This policy sets out the principles that hygeia dental care applies to the recognition and assessment of patients at risk of sepsis, plus the diagnosis and early management of sepsis and septic shock.
Sepsis is also sometimes called “septicaemia” or “blood poisoning”.
It is a life-threatening condition triggered by an infection anywhere in the body. This can include a dental or throat infection.
Normally, the immune system fights infections. However, in some cases, the body over-reacts and the immune system attacks the body’s own organs and tissues. Left untreated, it can cause organ damage and death. We don’t yet understand why this happens.
Sepsis kills over 52,000 people each year in the UK but can be successfully treated if diagnosed early: it is estimated that 14,000 lives could be saved every year with early diagnosis (source: UK Sepsis Trust).
Some people are more at risk of developing sepsis, such as the very young or very old, people with diabetes, people who are immunocompromised, etc.
assessing patients for sepsis risk
The UK Sepsis Trust publish “Decision Support Tools” for primary dental care services that set out a simple flow-chart process for assessing patients. The appropriate flow-chart depends on the age of the patient:
- flow chart for people aged 12 years and over,
- flow chart for children and young people aged 5-11 years, and
- flow chart for children aged under 5 years.
Rather than produce our own detailed protocols, we use these flow-charts to assess patient risk. Links to each of these flowcharts have been placed on the desktop of each practice computer (surgery 1 and 2, reception and both office machines) so that they are immediately accessible to all team members.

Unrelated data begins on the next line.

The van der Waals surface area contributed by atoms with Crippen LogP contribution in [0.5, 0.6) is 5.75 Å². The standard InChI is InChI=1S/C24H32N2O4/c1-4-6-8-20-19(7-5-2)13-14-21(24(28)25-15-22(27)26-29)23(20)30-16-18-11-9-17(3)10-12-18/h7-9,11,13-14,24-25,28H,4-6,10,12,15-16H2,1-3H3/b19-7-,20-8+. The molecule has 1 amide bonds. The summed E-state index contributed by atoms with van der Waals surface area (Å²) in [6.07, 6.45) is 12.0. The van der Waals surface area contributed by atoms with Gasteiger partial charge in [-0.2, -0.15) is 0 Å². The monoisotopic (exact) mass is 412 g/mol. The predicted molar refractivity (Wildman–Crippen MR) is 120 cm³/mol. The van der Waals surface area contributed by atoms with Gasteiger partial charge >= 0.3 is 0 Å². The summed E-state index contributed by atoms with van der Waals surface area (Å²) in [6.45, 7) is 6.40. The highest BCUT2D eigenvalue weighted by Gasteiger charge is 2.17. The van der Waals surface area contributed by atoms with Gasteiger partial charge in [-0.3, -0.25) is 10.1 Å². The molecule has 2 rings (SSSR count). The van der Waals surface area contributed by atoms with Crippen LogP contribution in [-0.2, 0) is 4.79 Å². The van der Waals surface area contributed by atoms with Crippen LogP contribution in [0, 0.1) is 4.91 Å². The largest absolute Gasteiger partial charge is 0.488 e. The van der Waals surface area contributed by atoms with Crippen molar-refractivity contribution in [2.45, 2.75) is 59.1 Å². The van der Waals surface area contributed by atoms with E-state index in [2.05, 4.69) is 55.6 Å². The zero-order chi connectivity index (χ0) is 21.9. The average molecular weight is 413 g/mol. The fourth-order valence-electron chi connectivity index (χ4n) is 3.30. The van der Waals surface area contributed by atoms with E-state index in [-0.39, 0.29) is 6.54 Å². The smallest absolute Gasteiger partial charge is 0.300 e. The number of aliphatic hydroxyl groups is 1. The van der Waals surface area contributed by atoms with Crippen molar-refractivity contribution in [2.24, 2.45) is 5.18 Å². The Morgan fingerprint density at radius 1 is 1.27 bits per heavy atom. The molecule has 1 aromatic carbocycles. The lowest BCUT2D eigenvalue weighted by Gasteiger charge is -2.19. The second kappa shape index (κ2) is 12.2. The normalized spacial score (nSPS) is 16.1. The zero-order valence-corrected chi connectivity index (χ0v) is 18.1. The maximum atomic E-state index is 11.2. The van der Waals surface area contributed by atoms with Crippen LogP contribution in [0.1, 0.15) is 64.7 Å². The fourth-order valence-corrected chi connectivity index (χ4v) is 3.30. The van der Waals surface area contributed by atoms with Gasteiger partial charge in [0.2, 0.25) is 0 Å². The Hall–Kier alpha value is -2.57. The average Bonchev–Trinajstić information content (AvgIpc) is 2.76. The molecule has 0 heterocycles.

When a patient attends the practice with a potential dental infection, they are assessed using a pro-forma (see code EANTIBIOTIC) that is intended to determine whether a prescription for antibiotics is indicated and includes checks of their vital signs and consideration of possible sepsis indicators. It also grades patients as low, medium and high risk (grade 1, 2 and 3 respectively) and prescribes appropriate action (ranging from telephone follow-up to urgent referral to MaxFax on-call SHO to urgent hospital admission by ambulance).
If any “Red Flags” are present, reassure the patient but CALL 999 and request an ambulance immediately clearly stating that this is a Red Flag sepsis case.
If an “Amber Flag” is present, we will first seek to treat/deal with any potential source of infection and give “safety netting” advice so that the patient knows to seek help should they develop symptoms or find that their condition deteriorates.
The patient information that we provide includes “safety netting” advice. It gives emergency contact information for the practice – the landline number is answered 24/7, plus the personal mobile number for the dentist is included. Patients are advised to contact the practice for advice immediately should they notice a deterioration in their condition. The relevant patient information includes our Antibiotics Advice, Pain Control Advice, Post-Root Canal Treatment Advice and Post-Extraction Advice – all of which apply to circumstances where an infection is likely to be involved and may indicate a sepsis risk.
Team members receive training on recognition of the symptoms of sepsis and initial management as part of our regular medical emergencies training, including role-play based examples.
In addition, team members receive annual in-house training on sepsis, with emphasis on how we identify and manage sepsis risk in accordance with this policy and where to find information on sepsis at the practice should the need arise.
Team members can find more detailed information in the guideline “Sepsis: recognition, diagnosis and early management” published by the National Institute for Health and Care Excellence (NG51).
Web version 2: 10.3.2019
Previous web versions: 17.8.2018 (reviewed 11.11.2018)